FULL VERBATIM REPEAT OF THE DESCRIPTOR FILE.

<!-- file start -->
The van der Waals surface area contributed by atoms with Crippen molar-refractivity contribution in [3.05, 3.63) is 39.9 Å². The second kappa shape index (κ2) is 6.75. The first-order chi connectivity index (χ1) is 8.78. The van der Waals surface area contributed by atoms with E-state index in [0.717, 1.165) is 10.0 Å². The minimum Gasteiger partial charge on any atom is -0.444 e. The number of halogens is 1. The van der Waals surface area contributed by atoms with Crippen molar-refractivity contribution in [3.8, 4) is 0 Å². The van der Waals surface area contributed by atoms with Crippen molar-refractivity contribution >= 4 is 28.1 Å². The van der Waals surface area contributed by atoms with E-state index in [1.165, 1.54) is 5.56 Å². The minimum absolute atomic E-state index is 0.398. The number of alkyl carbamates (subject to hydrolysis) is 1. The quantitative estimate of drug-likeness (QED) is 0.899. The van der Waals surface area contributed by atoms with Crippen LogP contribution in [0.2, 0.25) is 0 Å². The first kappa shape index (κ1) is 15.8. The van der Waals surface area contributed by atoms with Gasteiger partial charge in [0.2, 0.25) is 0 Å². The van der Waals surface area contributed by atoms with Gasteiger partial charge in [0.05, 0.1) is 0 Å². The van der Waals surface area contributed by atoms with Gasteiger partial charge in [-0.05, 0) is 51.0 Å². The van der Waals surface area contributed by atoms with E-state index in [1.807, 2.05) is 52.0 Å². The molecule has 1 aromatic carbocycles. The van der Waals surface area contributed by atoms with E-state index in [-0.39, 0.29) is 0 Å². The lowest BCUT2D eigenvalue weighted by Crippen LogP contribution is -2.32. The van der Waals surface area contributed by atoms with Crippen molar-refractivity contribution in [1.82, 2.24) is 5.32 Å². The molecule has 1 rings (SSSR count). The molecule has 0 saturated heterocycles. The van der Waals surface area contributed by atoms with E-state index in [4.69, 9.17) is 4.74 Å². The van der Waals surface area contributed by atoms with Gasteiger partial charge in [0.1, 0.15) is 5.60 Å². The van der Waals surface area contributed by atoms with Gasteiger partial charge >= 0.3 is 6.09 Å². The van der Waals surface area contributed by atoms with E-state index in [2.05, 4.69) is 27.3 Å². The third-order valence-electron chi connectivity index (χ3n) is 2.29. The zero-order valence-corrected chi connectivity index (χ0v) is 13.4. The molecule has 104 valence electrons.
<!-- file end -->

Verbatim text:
The van der Waals surface area contributed by atoms with Crippen molar-refractivity contribution in [3.05, 3.63) is 39.9 Å². The second kappa shape index (κ2) is 6.75. The first-order chi connectivity index (χ1) is 8.78. The van der Waals surface area contributed by atoms with E-state index in [0.717, 1.165) is 10.0 Å². The minimum Gasteiger partial charge on any atom is -0.444 e. The number of halogens is 1. The van der Waals surface area contributed by atoms with Crippen molar-refractivity contribution in [3.8, 4) is 0 Å². The van der Waals surface area contributed by atoms with Crippen molar-refractivity contribution >= 4 is 28.1 Å². The van der Waals surface area contributed by atoms with E-state index in [1.165, 1.54) is 5.56 Å². The minimum absolute atomic E-state index is 0.398. The number of alkyl carbamates (subject to hydrolysis) is 1. The quantitative estimate of drug-likeness (QED) is 0.899. The van der Waals surface area contributed by atoms with Crippen LogP contribution in [0.2, 0.25) is 0 Å². The first kappa shape index (κ1) is 15.8. The van der Waals surface area contributed by atoms with Gasteiger partial charge in [0.2, 0.25) is 0 Å². The van der Waals surface area contributed by atoms with Gasteiger partial charge in [0.05, 0.1) is 0 Å². The van der Waals surface area contributed by atoms with Gasteiger partial charge in [-0.05, 0) is 51.0 Å². The van der Waals surface area contributed by atoms with E-state index in [1.807, 2.05) is 52.0 Å². The molecule has 1 aromatic carbocycles. The van der Waals surface area contributed by atoms with E-state index in [-0.39, 0.29) is 0 Å². The lowest BCUT2D eigenvalue weighted by Crippen LogP contribution is -2.32. The van der Waals surface area contributed by atoms with Crippen molar-refractivity contribution in [1.82, 2.24) is 5.32 Å². The molecule has 1 rings (SSSR count). The molecule has 0 saturated heterocycles. The van der Waals surface area contributed by atoms with E-state index in [4.69, 9.17) is 4.74 Å². The van der Waals surface area contributed by atoms with Gasteiger partial charge in [0.1, 0.15) is 5.60 Å². The van der Waals surface area contributed by atoms with Gasteiger partial charge >= 0.3 is 6.09 Å². The van der Waals surface area contributed by atoms with E-state index in [2.05, 4.69) is 27.3 Å². The third-order valence-electron chi connectivity index (χ3n) is 2.29. The zero-order valence-corrected chi connectivity index (χ0v) is 13.4. The molecule has 104 valence electrons.